Very few events can shake the cryptocurrency markets in a sustainable manner that really sends Bitcoin and altcoin prices into a sharp directional move. One example is when Xi Jinping, China's President, called for a country-wide development of blockchain technology in October 2019.
The unexpected news caused a 42% pump in Bitcoin (BTC), but the movement completely faded away as investors realized China was not altering its negative stance on cryptocurrencies. As a result, only a handful of tokens focused on China's FinTech industry, blockchain tracing, and industry automation saw their prices consolidate at higher levels.
Some 'crypto news' and regulatory development have a lasting impact on investors' perceptions and willingness to interact with the crypto market. Not every one of these is positive. Take, for example, the launch of Chicago Mercantile Exchange (CME) Bitcoin futures in December 2017, which experts say popped the 'bubble' and led to a nearly three-year-long bear market. Despite this outcome, a positive was institutional investors finally had a regulated instrument for betting against cryptos.
Tesla's February 2021 announcement that it had invested $1.5 billion in Bitcoin effectively changed the perception of reluctant corporate and institutional investors and validated the "digital gold" thesis. Even if the price spiked to a $65,000 all-time-high and retracted all the way to $29,000, it helped to establish a support level price-wise.
Believe it or not, investors have been expecting the United States Securities and Exchange Commission to approve a Bitcoin futures exchange-traded instrument since July 2013, when the Winklevoss brothers filed for their "Bitcoin Trust."
Grayscale's Bitcoin Trust (GBTC) was finally able to list it on OTC markets in March 2015, but numerous restrictions are applied to these instruments, limiting investor access.
A potentially positive price trigger is coming up
With that in mind, the effective approval of a U.S.-listed exchange-traded fund (ETF) from the SEC will likely be one of those events that will alter Bitcoin's price forever. By expanding the field of potential buyers to the underlying asset, the event could be the trigger that drives BTC to become a multi-billion dollar asset.
Bloomberg ETF analysts Eric Balchunas and James Seyffart issued an investor note on Aug. 24 that suggested that the SEC approval could come as soon as October. Even though one could use futures contracts to leverage their long positions, they would risk being liquidated if a sudden negative price move occurs ahead of the approval.
Consequently, pro traders will likely opt for an options trading strategy like the "long butterfly."
By trading multiple call (buy) options for the same expiry date, one can achieve gains that are 3.5 times higher than the potential loss. The "long butterfly" strategy allows a trader to profit from the upside while limiting losses.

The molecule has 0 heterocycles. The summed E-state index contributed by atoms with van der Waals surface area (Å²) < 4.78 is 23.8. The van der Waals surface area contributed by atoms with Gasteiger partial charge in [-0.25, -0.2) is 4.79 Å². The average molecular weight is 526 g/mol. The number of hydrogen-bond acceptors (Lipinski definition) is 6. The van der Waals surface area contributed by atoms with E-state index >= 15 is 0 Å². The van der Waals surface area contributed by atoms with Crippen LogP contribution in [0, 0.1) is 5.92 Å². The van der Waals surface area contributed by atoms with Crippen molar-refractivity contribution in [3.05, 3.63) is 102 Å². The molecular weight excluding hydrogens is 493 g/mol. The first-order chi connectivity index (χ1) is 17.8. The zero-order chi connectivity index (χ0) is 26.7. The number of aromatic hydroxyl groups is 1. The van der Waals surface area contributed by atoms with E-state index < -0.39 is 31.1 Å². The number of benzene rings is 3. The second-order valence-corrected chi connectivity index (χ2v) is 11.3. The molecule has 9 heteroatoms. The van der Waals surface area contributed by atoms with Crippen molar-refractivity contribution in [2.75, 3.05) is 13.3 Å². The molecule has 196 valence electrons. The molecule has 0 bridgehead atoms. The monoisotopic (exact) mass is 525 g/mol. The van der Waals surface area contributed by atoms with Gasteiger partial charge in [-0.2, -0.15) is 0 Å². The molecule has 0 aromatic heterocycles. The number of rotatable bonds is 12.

It is important to remember that all options have a set expiry date, and as a result, the asset's price appreciation must happen during the defined period.
Using call options to limit the downside
Below are the expected returns using Bitcoin options for the October 29 expiry, but this methodology can also be applied using different time frames. While the costs will vary, the general efficiency will not be affected.
This call option gives the buyer the right to acquire an asset, but the contract seller receives (potential) negative exposure. The "long butterfly" strategy requires a short position using the $70,000 call option.
To initiate the execution, the investor buys 1.5 Bitcoin call options with a $55,000 strike while simultaneously selling 2.3 contracts of the $70,000 call. To finalize the trade, one should buy 0.87 BTC contracts of the $90,000 call options to avoid losses above such a level.
Derivatives exchanges price contracts in Bitcoin terms, and $48,942 was the price when this strategy was quoted.
The trade ensures limited downside with a possible 0.25 BTC gain
In this situation, any outcome between $57,600 (up 17.7%) and $90,000 (up 83.9%) yields a net profit. For example, a 30% price increase to $63,700 results in a 0.135 BTC gain.
Meanwhile, the maximum loss is 0.07 BTC if the price is below $55,000 on October 29. Thus, the "long butterfly" appeal is a potential gain of 3.5 times larger than the maximum loss.
Overall, the trade yields a better risk-to-reward outcome than leveraged futures trading, especially when considering the limited downside. It certainly looks like an attractive bet for those expecting the ETF approval sometime over the next couple of months. The only upfront fee required is 0.07 Bitcoin, which is enough to cover the maximum loss.
The views and opinions expressed here are solely those of the author and do not necessarily reflect the views of Cointelegraph. Every investment and trading move involves risk. You should conduct your own research when making a decision.